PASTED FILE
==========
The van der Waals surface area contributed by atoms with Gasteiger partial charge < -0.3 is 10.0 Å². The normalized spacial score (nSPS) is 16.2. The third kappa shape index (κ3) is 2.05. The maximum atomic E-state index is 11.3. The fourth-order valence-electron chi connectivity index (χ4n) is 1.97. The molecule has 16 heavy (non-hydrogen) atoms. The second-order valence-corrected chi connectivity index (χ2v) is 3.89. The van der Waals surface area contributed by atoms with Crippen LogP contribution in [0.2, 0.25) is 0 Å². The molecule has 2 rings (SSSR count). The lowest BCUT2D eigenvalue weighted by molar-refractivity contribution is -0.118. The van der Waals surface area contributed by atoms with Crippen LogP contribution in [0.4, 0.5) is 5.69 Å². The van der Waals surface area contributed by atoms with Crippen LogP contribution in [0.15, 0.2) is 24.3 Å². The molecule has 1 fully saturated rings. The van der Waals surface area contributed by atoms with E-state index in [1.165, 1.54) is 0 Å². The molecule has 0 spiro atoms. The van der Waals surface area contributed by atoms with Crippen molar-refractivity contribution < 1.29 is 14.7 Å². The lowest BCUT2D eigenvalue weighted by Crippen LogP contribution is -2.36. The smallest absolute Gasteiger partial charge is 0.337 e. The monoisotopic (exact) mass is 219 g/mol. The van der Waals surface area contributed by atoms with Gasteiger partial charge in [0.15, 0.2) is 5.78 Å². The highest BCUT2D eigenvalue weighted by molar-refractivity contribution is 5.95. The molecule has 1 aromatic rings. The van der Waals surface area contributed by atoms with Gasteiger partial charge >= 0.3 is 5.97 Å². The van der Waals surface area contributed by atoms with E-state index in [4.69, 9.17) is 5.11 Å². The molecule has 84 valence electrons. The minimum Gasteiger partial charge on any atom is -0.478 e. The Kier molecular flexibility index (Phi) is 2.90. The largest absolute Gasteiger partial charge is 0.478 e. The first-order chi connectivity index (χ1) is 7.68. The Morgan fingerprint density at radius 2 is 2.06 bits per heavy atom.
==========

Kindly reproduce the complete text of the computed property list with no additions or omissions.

The van der Waals surface area contributed by atoms with Gasteiger partial charge < -0.3 is 10.0 Å². The normalized spacial score (nSPS) is 16.2. The third kappa shape index (κ3) is 2.05. The maximum atomic E-state index is 11.3. The fourth-order valence-electron chi connectivity index (χ4n) is 1.97. The molecule has 16 heavy (non-hydrogen) atoms. The second-order valence-corrected chi connectivity index (χ2v) is 3.89. The van der Waals surface area contributed by atoms with Crippen LogP contribution in [0.2, 0.25) is 0 Å². The molecule has 2 rings (SSSR count). The lowest BCUT2D eigenvalue weighted by molar-refractivity contribution is -0.118. The van der Waals surface area contributed by atoms with Crippen LogP contribution in [0.4, 0.5) is 5.69 Å². The van der Waals surface area contributed by atoms with Crippen LogP contribution in [0.15, 0.2) is 24.3 Å². The molecule has 1 fully saturated rings. The van der Waals surface area contributed by atoms with E-state index in [1.165, 1.54) is 0 Å². The molecule has 0 spiro atoms. The van der Waals surface area contributed by atoms with Crippen molar-refractivity contribution < 1.29 is 14.7 Å². The lowest BCUT2D eigenvalue weighted by Crippen LogP contribution is -2.36. The smallest absolute Gasteiger partial charge is 0.337 e. The monoisotopic (exact) mass is 219 g/mol. The van der Waals surface area contributed by atoms with Gasteiger partial charge in [0.15, 0.2) is 5.78 Å². The highest BCUT2D eigenvalue weighted by molar-refractivity contribution is 5.95. The molecule has 1 aromatic rings. The van der Waals surface area contributed by atoms with Gasteiger partial charge >= 0.3 is 5.97 Å². The van der Waals surface area contributed by atoms with E-state index in [4.69, 9.17) is 5.11 Å². The molecule has 84 valence electrons. The minimum Gasteiger partial charge on any atom is -0.478 e. The Kier molecular flexibility index (Phi) is 2.90. The largest absolute Gasteiger partial charge is 0.478 e. The first-order chi connectivity index (χ1) is 7.68. The Morgan fingerprint density at radius 2 is 2.06 bits per heavy atom.